Originally Posted by DigitalGriffin View Post

This is rarely an issue if you pick from the same manufacturer lineup. Speakers of the same product line are designed to work together and typically have similar power ratings and frequency response. A doubling of wattage is only a 3dB difference which is barely audible to human ears.

It depends on the goals of the listener. I have a friend who blows up his center paradigm all the time but his mains just distort at the same level, also paradigms. 3 dBs can be audible if it is the 3 dBs necessary for the speaker to not compress or distort. The center channel has more information than both the Left and right speaker during movies. Every channel has full bandwidth content, if you want to compromise the center that is your choice, but not ideal.
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post #38 of 47 Old 06-28-2012, 10:57 AM
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So you could get some benefit with a big center speaker by using a lower crossover, say 60hz compared to 80hz?? Assuming the center has low enough bass extension.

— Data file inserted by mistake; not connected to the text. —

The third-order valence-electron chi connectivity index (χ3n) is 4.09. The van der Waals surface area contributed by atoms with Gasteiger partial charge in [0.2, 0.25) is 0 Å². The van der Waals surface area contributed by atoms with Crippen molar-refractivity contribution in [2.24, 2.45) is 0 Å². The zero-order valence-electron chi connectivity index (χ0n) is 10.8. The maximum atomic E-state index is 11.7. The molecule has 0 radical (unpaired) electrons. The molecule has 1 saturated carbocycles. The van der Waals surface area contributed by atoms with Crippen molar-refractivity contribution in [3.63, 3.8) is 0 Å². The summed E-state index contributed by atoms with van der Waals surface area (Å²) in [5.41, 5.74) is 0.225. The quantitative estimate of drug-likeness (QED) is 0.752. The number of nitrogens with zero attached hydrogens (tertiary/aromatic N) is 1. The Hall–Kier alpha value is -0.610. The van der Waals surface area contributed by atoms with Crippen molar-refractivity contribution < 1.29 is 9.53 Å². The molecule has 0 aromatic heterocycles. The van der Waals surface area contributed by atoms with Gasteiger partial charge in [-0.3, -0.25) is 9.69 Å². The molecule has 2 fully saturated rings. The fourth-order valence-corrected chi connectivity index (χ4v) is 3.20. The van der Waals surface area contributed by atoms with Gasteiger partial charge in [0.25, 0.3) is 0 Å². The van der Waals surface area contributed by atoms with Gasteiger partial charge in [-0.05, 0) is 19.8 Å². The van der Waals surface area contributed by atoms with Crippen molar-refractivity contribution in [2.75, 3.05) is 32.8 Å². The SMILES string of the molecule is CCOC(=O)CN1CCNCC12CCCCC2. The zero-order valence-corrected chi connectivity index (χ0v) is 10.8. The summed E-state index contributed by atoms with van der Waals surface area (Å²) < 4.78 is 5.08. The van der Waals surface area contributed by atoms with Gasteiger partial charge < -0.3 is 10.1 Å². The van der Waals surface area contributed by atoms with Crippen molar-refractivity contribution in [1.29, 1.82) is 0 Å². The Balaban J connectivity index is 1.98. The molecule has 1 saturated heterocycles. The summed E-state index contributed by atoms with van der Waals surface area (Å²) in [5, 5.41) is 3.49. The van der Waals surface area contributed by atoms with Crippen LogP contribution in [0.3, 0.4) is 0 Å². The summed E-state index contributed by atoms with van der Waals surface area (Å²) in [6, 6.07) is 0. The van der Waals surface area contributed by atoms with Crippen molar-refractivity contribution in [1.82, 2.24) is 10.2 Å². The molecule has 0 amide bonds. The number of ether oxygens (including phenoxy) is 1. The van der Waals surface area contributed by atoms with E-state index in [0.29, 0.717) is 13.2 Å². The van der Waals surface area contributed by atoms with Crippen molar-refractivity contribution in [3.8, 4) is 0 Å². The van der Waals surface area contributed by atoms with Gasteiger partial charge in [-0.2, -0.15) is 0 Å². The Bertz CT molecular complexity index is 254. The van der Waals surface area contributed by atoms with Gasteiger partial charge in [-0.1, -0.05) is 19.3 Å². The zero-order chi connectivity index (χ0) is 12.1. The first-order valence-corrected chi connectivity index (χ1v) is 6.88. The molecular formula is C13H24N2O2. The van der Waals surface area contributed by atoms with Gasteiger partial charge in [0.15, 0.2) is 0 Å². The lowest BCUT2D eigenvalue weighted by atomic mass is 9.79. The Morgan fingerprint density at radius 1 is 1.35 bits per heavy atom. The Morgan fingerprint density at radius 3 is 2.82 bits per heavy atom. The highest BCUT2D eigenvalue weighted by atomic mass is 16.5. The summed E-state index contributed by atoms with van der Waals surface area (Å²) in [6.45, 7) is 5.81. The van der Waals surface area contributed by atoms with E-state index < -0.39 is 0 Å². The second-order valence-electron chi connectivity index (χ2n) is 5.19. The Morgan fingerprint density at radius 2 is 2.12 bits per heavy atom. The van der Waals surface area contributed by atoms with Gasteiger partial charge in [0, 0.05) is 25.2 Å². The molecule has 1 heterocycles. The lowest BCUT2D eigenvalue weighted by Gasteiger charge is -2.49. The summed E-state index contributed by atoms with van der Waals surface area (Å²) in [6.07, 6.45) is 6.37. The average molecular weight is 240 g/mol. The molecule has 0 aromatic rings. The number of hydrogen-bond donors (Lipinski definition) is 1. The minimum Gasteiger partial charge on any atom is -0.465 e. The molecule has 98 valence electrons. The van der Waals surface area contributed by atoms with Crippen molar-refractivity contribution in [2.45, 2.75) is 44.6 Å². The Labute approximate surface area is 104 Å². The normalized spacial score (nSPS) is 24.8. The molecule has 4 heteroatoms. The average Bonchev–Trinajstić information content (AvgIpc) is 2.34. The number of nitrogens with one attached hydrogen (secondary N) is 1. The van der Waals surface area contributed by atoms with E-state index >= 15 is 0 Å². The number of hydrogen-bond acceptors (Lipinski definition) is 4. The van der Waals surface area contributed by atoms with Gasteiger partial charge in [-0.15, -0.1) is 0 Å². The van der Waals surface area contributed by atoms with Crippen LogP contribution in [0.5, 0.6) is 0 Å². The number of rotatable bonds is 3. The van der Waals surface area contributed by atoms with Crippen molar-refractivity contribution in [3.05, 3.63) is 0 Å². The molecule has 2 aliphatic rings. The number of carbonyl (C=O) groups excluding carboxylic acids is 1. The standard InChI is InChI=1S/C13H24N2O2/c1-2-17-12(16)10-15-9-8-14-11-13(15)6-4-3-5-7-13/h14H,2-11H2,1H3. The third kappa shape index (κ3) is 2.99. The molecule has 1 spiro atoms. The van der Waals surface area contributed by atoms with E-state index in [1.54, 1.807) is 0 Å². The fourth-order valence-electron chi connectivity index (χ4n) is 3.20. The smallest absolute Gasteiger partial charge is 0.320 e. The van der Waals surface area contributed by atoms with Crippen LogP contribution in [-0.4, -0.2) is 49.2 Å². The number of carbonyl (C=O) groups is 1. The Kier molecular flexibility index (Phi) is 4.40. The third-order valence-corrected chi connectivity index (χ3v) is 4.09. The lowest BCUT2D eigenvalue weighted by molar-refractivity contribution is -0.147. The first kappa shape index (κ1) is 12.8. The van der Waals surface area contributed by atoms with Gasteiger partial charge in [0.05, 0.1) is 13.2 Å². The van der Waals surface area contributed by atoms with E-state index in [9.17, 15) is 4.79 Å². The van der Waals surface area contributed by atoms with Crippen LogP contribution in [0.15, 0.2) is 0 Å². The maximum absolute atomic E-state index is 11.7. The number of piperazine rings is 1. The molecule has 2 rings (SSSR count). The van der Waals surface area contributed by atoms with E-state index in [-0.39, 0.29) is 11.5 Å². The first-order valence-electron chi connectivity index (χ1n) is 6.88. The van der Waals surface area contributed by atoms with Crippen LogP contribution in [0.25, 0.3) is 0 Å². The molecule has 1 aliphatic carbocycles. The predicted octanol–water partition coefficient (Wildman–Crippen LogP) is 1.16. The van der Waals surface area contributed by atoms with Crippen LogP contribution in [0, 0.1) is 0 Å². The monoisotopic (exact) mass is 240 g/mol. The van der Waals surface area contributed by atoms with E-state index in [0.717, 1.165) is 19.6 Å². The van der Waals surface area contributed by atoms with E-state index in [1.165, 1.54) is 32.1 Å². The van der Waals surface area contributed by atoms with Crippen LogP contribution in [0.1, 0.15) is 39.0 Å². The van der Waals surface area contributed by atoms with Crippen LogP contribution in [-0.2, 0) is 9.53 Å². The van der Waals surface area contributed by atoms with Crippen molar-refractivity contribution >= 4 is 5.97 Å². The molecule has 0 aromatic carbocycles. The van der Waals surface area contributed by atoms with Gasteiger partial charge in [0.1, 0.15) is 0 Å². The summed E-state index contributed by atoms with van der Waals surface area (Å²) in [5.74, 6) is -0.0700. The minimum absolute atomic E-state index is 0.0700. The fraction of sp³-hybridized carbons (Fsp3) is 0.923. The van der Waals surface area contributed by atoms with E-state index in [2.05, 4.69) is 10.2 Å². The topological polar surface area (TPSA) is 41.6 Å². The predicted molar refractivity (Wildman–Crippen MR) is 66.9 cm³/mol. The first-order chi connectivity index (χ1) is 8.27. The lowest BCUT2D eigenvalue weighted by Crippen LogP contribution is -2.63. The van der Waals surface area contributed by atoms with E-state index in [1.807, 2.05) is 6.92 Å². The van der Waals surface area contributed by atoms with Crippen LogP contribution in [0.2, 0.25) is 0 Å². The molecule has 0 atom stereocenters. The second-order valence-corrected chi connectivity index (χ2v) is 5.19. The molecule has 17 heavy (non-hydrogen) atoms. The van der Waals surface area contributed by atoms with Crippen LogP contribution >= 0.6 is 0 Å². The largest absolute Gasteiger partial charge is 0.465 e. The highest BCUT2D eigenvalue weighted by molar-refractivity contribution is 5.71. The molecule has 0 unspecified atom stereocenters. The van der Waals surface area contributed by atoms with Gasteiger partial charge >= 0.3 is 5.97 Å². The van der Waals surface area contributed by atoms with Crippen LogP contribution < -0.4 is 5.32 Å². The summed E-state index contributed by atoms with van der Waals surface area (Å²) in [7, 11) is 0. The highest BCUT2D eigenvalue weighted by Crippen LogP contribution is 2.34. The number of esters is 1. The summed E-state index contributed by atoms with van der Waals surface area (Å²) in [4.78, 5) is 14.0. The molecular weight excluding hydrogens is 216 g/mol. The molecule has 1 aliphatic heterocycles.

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post #39 of 47 Old 06-28-2012, 12:12 PM
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Originally Posted by csgamer View Post

So you could get some benefit with a big center speaker by using a lower crossover, say 60hz compared to 80hz?? Assuming the center has low enough bass extension.

Even though bass is directional below 80Hz, the THX std is set at 80Hz and most receivers follow this in their crossover. So unless your receiver has an adjustable cutoff, 60Hz won't do you much good.

Speaker design is rather an art. There is no such thing as the perfect painting. Likewise there is no such thing as a perfect speaker. It's part science and part personal preference.
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post #40 of 47 Old 06-28-2012, 12:14 PM
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Originally Posted by MKtheater View Post

It depends on the goals of the listener. I have a friend who blows up his center paradigm all the time but his mains just distort at the same level, also paradigms. 3 dBs can be audible if it is the 3 dBs necessary for the speaker to not compress or distort. The center channel has more information than both the Left and right speaker during movies. Every channel has full bandwidth content, if you want to compromise the center that is your choice, but not ideal.